There was an urgency to do something here when Chobi Mela first started and Shahidul wanted to put Bangladesh on the global map, bringing the world to Dhaka but also demonstrating the breadth of work happening across the country. 

SAF:  How have you seen the public’s reaction to photography change during the history of Chobi Mela?  Do you think the festival encouraged people to become more engaged with photography or to take it up themselves? 

MW:  A generation of photographers have grown up in Bangladesh with Chobi Mela, but when the festival first started, photography was not part of any art college or university curriculums or accepted into the Asian Art Biennale (the oldest biennale of art in Asia, founded in 1981).  There was a need to do something, to create a space to learn photography, which became Pathshala, but also to create a space to see international photography, something which also happens now, in a different way, during the Dhaka Art Summit.  The last Samadani Art Award was a great example, if you look at the nomination list, half of them had graduated or where studying at Pathshala. 

Bangladeshi photographers have successfully managed to travel and showcase their work internationally over the past ten to fifteen years, with lots of them now successfully earning a sustainable living from their work. But with no commercial galleries in Dhaka representing photographers, it is important that people learn the vocabulary to survive in this industry.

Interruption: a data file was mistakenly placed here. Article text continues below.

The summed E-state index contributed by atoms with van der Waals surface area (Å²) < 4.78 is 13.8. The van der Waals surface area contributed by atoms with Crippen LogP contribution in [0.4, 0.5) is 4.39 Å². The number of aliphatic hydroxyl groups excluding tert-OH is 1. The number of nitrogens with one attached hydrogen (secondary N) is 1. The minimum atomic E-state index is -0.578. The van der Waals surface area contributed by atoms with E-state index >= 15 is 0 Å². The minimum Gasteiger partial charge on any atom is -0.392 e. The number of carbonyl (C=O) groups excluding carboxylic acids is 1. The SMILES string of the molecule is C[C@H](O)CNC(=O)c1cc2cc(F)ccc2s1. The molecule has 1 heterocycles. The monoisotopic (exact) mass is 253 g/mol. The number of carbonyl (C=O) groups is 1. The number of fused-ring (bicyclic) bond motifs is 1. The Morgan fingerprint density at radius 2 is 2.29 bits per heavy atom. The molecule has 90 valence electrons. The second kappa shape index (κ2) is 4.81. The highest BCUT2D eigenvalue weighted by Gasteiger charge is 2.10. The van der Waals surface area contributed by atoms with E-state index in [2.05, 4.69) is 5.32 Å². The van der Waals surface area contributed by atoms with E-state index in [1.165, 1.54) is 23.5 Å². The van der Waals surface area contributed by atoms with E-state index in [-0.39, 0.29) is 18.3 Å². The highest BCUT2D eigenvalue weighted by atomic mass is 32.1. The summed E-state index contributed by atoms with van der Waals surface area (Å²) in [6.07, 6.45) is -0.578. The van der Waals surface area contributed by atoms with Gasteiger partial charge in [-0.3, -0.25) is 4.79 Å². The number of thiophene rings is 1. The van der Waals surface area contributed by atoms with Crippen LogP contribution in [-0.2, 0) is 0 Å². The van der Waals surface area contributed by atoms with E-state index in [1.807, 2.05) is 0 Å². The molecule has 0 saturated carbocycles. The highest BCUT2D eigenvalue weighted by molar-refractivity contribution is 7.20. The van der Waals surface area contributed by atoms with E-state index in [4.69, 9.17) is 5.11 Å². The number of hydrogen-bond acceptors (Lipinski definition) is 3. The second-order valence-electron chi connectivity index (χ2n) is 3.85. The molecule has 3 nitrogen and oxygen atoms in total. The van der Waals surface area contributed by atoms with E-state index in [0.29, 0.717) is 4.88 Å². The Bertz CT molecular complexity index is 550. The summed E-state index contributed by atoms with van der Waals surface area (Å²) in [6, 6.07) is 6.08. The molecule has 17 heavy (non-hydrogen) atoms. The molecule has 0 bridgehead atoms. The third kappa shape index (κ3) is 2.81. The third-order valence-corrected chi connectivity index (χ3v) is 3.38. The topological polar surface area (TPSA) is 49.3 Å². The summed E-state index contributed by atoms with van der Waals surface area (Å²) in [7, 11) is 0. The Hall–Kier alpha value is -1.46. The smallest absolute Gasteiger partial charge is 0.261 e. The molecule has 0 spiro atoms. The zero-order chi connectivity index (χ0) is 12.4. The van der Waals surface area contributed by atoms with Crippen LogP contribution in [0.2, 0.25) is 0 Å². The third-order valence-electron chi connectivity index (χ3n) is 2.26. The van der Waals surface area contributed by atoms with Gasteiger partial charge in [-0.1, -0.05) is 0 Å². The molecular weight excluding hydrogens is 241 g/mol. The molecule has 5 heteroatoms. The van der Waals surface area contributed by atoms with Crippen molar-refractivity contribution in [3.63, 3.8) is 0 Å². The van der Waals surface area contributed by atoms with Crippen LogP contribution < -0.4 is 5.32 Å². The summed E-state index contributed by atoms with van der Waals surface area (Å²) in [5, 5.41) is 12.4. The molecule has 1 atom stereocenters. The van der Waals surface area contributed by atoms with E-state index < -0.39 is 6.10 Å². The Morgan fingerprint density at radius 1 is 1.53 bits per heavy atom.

SAF:  You mention that when Chobi Mela was founded, photography was not openly considered to be part of the region’s art history and was not taught in local institutions.  Do you think Chobi Mela has helped facilitate this change in attitudes towards photography?   

MW:  I don’t think that this change of attitude has been a reaction to Chobi Mela.  There has been a generation of photographers producing amazing work here in Bangladesh; including Golam Kashem Daddy, and Manzoor Alam Beg who set up the Begart Institute of Photography before liberation and then, the Bangladeshi Photographic Society.  Before Chobi Mela, there was not a platform which could absorb all this energy, which is why the festival became so important to the local photographic community.   

SAF: Do you think the influence of international photography coming here to Dhaka has helped photography be seen more as an art form?